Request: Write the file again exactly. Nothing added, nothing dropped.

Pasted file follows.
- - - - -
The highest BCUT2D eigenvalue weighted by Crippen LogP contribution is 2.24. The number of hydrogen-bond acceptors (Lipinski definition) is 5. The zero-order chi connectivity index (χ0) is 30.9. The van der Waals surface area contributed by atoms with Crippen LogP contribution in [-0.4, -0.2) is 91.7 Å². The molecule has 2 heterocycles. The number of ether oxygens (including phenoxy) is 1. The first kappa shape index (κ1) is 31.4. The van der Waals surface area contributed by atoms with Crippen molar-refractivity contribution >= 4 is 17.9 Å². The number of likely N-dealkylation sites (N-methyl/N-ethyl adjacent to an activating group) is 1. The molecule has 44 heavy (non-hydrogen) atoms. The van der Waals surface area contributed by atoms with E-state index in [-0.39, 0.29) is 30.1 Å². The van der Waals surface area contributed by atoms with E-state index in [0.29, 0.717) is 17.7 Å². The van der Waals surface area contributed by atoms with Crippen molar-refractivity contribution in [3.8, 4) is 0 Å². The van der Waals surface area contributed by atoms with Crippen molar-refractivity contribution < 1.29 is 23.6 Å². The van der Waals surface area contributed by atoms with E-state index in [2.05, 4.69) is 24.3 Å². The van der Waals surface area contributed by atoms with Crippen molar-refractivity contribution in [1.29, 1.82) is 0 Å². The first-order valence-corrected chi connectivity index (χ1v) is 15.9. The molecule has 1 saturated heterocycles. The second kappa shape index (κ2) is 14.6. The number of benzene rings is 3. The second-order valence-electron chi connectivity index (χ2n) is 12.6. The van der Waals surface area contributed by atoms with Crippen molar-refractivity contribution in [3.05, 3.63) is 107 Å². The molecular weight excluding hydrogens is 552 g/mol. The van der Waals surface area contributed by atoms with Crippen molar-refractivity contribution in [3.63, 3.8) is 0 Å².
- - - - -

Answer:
The highest BCUT2D eigenvalue weighted by Crippen LogP contribution is 2.24. The number of hydrogen-bond acceptors (Lipinski definition) is 5. The zero-order chi connectivity index (χ0) is 30.9. The van der Waals surface area contributed by atoms with Crippen LogP contribution in [-0.4, -0.2) is 91.7 Å². The molecule has 2 heterocycles. The number of ether oxygens (including phenoxy) is 1. The first kappa shape index (κ1) is 31.4. The van der Waals surface area contributed by atoms with Crippen molar-refractivity contribution >= 4 is 17.9 Å². The number of likely N-dealkylation sites (N-methyl/N-ethyl adjacent to an activating group) is 1. The molecule has 44 heavy (non-hydrogen) atoms. The van der Waals surface area contributed by atoms with E-state index in [-0.39, 0.29) is 30.1 Å². The van der Waals surface area contributed by atoms with E-state index in [0.29, 0.717) is 17.7 Å². The van der Waals surface area contributed by atoms with Crippen molar-refractivity contribution in [3.8, 4) is 0 Å². The van der Waals surface area contributed by atoms with Crippen molar-refractivity contribution < 1.29 is 23.6 Å². The van der Waals surface area contributed by atoms with E-state index in [2.05, 4.69) is 24.3 Å². The van der Waals surface area contributed by atoms with Crippen molar-refractivity contribution in [1.29, 1.82) is 0 Å². The first-order valence-corrected chi connectivity index (χ1v) is 15.9. The molecule has 1 saturated heterocycles. The second kappa shape index (κ2) is 14.6. The number of benzene rings is 3. The second-order valence-electron chi connectivity index (χ2n) is 12.6. The van der Waals surface area contributed by atoms with Crippen molar-refractivity contribution in [3.05, 3.63) is 107 Å². The molecular weight excluding hydrogens is 552 g/mol. The van der Waals surface area contributed by atoms with Crippen molar-refractivity contribution in [3.63, 3.8) is 0 Å².